Redis cluster client library
Redis Cluster is coming out later this year, but I can't wait for it so I made this module.
All it does is connect to the nodes of a Redis Cluster, and before sending any commands it checks in which slot the key is with
HASH_SLOT = CRC16(key) mod 16384 and then sends the command to the node that has that slot.
npm install redis-cluster
This module exports two objects.
clusterClient is to be used with a regular Redis Cluster, you just need to supply a link (like
127.0.0.1:6379) and the other members of the cluster will be found, after that you can use it pretty much like the original
var RedisCluster = require'redis-cluster'clusterClient;var redis = RedisCluster;var redisPubSub = RedisCluster;var assert = require'assert';var firstLink = '127.0.0.1:6379'; // Used to discover the rest of the clusterfirstLinkif err throw err;rset'foo' 'bar'if err throw err;assertequalreply'OK';rget'foo'if err throw err;assertequalreply 'bar';;;;firstLinkrsubscribe'channel';for var link in redisPubSubredisLinksredisPubSubredisLinkslinklinkon'message'// New message in a channel, necessarily 'channel' here because it's the only one we're subscribed to.;;
Don't forget that despite being a thin wrapper above
node_redis, you still can't use all the commands you would use against a normal Redis server. For instance, don't expect the
KEYS command to work (in fact, in the Redis Cluster spec it says that "all the operations where in theory keys are not available in the same node are not implemented").
If you really want to have a cluster of Redis nodes but don't want to run unstable software, you can always use the Poor Man's Cluster Client, also supplied by this module.
This time you can't supply a link of one node of the cluster (maybe because it's not a real cluster), you have to supply the links to all the nodes, like this:
var RedisCluster = require'redis-cluster'poorMansClusterClient;var assert = require'assert';var cluster =name: 'redis01' link: '127.0.0.1:6379' slots: 0 5462 options: max_attempts: 5name: 'redis02' link: '127.0.0.1:7379' slots: 5463 12742 options: max_attempts: 5name: 'redis03' link: '127.0.0.1:8379' slots: 12743 16384 options: max_attempts: 5;var r = poorMansClusterClientcluster;rset'foo' 'bar'if err throw err;assertequalreply'OK';rget'foo'if err throw err;assertequalreply 'bar';;;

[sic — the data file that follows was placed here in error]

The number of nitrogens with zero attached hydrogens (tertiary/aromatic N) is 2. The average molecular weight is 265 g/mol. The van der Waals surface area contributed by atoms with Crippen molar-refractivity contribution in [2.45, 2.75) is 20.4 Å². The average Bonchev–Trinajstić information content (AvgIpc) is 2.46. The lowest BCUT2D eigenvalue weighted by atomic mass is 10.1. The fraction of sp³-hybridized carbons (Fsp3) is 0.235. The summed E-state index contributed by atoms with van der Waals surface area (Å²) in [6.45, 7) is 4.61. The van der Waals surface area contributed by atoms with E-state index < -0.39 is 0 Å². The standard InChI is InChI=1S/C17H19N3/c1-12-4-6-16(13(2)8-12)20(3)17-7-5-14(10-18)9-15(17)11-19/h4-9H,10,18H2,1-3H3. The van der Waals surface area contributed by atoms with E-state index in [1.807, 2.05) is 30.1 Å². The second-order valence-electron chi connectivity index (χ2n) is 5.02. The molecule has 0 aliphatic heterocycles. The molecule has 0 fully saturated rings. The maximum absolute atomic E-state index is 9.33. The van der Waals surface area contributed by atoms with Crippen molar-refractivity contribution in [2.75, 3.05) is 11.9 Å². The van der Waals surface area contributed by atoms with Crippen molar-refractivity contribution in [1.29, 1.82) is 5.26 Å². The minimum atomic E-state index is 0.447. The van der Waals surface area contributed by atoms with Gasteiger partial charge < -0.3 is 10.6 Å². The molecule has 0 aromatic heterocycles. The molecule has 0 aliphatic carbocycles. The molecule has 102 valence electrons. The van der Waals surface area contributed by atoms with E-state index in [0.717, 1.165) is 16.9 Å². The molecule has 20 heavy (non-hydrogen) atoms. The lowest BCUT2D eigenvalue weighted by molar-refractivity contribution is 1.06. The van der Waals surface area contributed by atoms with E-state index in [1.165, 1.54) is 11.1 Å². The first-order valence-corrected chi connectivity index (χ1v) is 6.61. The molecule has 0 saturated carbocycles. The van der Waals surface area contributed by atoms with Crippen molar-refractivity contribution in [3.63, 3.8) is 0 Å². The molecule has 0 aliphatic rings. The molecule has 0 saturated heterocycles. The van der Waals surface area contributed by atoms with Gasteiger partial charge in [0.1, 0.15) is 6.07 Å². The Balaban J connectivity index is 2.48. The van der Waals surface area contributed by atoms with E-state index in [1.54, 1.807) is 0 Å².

As you noticed, you must specify the interval of slots allocated to each node. All 16384 slots must be covered, otherwise you will run in some nasty errors (some keys might have no where to go).
Options are optional and may be added or left out. All valid options for the redis client may be found in the redis client documentation.
If you decide to re-allocate the slots, add or remove a node, you must move all the affected keys yourself. The MIGRATE command might help you with that.
Before every operation, a CRC16 of the key gets computed, so we can know in which node of the cluster this key is. It turns out it's not such an expensive operation to run for every command after all. My laptop can hash 2793296.089 strings of 32 characters per second, that will in no way be a bottleneck to all database operations.
Some quick test showed it achieved a very similar performance to the
node_redis module, so I'll assume it's not so bad and as soon as I have time I'll publish some tests
This is of course not intended for production and has probably stupid (not bad, stupid) code inside, but I just needed something that works as there are no modules to work with Redis Clusters yet.
This module shamelessly borrows some code from the mranney's
node_redis module and alexgorbatchev's
node-crc, although I didn't feel the need to include it as a dependency because only CRC16 is needed.